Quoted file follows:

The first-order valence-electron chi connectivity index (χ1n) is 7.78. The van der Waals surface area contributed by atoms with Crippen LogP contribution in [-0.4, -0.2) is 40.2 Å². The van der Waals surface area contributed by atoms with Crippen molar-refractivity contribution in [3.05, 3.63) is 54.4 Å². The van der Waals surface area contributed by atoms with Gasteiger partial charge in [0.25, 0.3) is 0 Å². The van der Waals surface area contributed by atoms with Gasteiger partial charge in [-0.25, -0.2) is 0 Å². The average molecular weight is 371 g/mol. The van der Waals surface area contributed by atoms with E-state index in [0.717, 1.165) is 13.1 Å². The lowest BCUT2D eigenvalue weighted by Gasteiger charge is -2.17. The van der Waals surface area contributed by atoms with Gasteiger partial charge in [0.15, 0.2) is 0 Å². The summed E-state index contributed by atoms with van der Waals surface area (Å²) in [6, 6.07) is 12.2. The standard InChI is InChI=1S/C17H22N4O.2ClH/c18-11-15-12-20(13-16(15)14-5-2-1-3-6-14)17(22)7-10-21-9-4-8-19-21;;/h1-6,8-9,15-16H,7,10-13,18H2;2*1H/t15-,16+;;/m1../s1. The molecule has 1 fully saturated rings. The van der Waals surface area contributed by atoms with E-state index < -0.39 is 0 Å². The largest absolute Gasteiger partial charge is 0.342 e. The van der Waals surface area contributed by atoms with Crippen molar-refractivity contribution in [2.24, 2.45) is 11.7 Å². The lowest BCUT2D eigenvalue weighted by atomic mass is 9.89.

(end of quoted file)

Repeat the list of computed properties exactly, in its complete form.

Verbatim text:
The first-order valence-electron chi connectivity index (χ1n) is 7.78. The van der Waals surface area contributed by atoms with Crippen LogP contribution in [-0.4, -0.2) is 40.2 Å². The van der Waals surface area contributed by atoms with Crippen molar-refractivity contribution in [3.05, 3.63) is 54.4 Å². The van der Waals surface area contributed by atoms with Gasteiger partial charge in [0.25, 0.3) is 0 Å². The van der Waals surface area contributed by atoms with Gasteiger partial charge in [-0.25, -0.2) is 0 Å². The average molecular weight is 371 g/mol. The van der Waals surface area contributed by atoms with E-state index in [0.717, 1.165) is 13.1 Å². The lowest BCUT2D eigenvalue weighted by Gasteiger charge is -2.17. The van der Waals surface area contributed by atoms with Gasteiger partial charge in [0.15, 0.2) is 0 Å². The summed E-state index contributed by atoms with van der Waals surface area (Å²) in [6, 6.07) is 12.2. The standard InChI is InChI=1S/C17H22N4O.2ClH/c18-11-15-12-20(13-16(15)14-5-2-1-3-6-14)17(22)7-10-21-9-4-8-19-21;;/h1-6,8-9,15-16H,7,10-13,18H2;2*1H/t15-,16+;;/m1../s1. The molecule has 1 fully saturated rings. The van der Waals surface area contributed by atoms with E-state index < -0.39 is 0 Å². The largest absolute Gasteiger partial charge is 0.342 e. The van der Waals surface area contributed by atoms with Crippen molar-refractivity contribution in [2.24, 2.45) is 11.7 Å². The lowest BCUT2D eigenvalue weighted by atomic mass is 9.89.